The most inter­est­ing thing about watch­ing hor­ror films from for­eign coun­tries is see­ing how film­mak­ers draw upon indige­nous folk tales and myths to add a region-speci­fic touch to famil­iar gen­re arche­types.  Medousa is an inter­est­ing exam­ple of this process in action, with Greek writer/director George Lazapoulos weav­ing the leg­end of Medusa into a strange tale that mix­es fam­i­ly dra­ma, crime sto­ry and super­nat­u­ral hor­ror.  It’s also worth noth­ing that the direc­tor dou­bles down on the unique nature of his sto­ry with a dis­tinct­ly art­sy approach to gen­re con­cerns.

Medousa has an intrigu­ing sto­ry struc­ture in which a vari­ety of seem­ing­ly dis­parate sto­ry threads grad­u­al­ly make their way to a finale that ties them all togeth­er.  An extend­ed pro­logue sets up the child­hood of Perseas (Thanos Amorginos), a trou­bled boy whose moth­er mar­ries into a fam­i­ly with a reclu­sive and eccen­tric sis­ter.  Medousa-dvdYears lat­er, he has a become a club own­er who moon­lights as a thief.  He and his crew go on a mis­sion to rob a home that hap­pens to be owned by the eccen­tric sis­ter from years gone by.  Meanwhile, the local police are inves­ti­gat­ing bizarre inci­dents where stone repli­cas of dis­ap­peared men sud­den­ly pop up all over town…

The result is tru­ly its own ani­mal.  Medousa takes its time but feels hyp­notic instead of dull.  Lazapoulos dis­plays a min­i­mal­ist style and a dead­pan-quirky sense of humor as he lays out the threads of the sto­ry, get­ting the audi­ence to lean for­ward as the mys­tery is teased out and the super­nat­u­ral ele­ments slow­ly rise to the fore.  It all pays off nice­ly in a final act that has a mod­ern-day mytho­log­i­cal bat­tle, a bit of sur­prise nudi­ty and a fun twist end­ing.  To his cred­it, Lazapoulos pays off all the story’s ele­ments and nev­er over­plays the mytho­log­i­cal ele­ments.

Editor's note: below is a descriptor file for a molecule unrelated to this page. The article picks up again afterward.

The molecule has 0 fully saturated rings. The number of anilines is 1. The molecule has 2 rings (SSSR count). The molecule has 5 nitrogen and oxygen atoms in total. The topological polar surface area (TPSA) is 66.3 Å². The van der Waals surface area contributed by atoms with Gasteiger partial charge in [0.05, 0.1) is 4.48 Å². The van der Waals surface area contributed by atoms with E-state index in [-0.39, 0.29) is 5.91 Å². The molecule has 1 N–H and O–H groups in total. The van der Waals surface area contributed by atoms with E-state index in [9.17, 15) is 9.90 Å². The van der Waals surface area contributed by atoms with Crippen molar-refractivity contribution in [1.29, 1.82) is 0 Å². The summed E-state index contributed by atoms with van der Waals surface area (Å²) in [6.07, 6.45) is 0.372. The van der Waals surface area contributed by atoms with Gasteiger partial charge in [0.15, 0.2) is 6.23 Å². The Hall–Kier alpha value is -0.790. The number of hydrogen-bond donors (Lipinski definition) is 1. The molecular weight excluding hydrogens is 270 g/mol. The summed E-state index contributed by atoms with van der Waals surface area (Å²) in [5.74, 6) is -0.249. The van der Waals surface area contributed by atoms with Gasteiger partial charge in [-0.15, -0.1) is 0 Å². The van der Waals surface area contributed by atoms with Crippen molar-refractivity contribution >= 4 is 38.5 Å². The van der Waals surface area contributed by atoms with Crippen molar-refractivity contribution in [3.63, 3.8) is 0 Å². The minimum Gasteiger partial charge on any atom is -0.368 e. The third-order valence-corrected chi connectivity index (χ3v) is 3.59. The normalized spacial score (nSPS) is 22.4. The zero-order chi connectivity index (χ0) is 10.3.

The director’s film­mak­ing style is sim­i­lar to his script­ing style, going for a low-key, min­i­mal­ist approach to visu­als and per­for­mance.  It’s a smart choice because it makes the loop­ier ele­ments of the sto­ry stronger by han­dling them in a mat­ter-of-fact style.  Performances are pret­ty solid for an ama­teur cast, with Amorginos mak­ing an inter­est­ing per­for­mance as the brood­ing lead char­ac­ter.   It’s also inter­est­ing to note the film has indie movie-style rock score that gives the final moments a bit of spaghet­ti west­ern atmos­phere.

In short, Medousa might be a lit­tle too off-the-beat­en-path for the blood-and-thun­der hor­ror crowd but more adven­tur­ous view­ers will find its sub­tle and unusu­al approach reward­ing.

DVD Notes: Mondo Macabro res­cued this title from obscu­ri­ty for a new DVD release.  The anamor­phic trans­fer looks solid, reflect­ing the orig­i­nal 1.66:1 ratio and hav­ing a nice lev­el of detail for an SD pre­sen­ta­tion.  As for extras, there is a mak­ing-of piece (34:42) that is basi­cal­ly a sit-down with film­mak­er George Lazapoulos.  He dis­cuss­es how he got into film­mak­ing, how he came up with the idea, the lengthy process of putting the film togeth­er and his love of Dario Argento’s work.  There is also a chat with Amorginos (9:54), who looks back with bemused humor at how he learned act­ing on-the-job work­ing on Medousa.  A short, art­sy trail­er and the reli­ably col­or­ful Mondo Macabro pre­view reel round things out.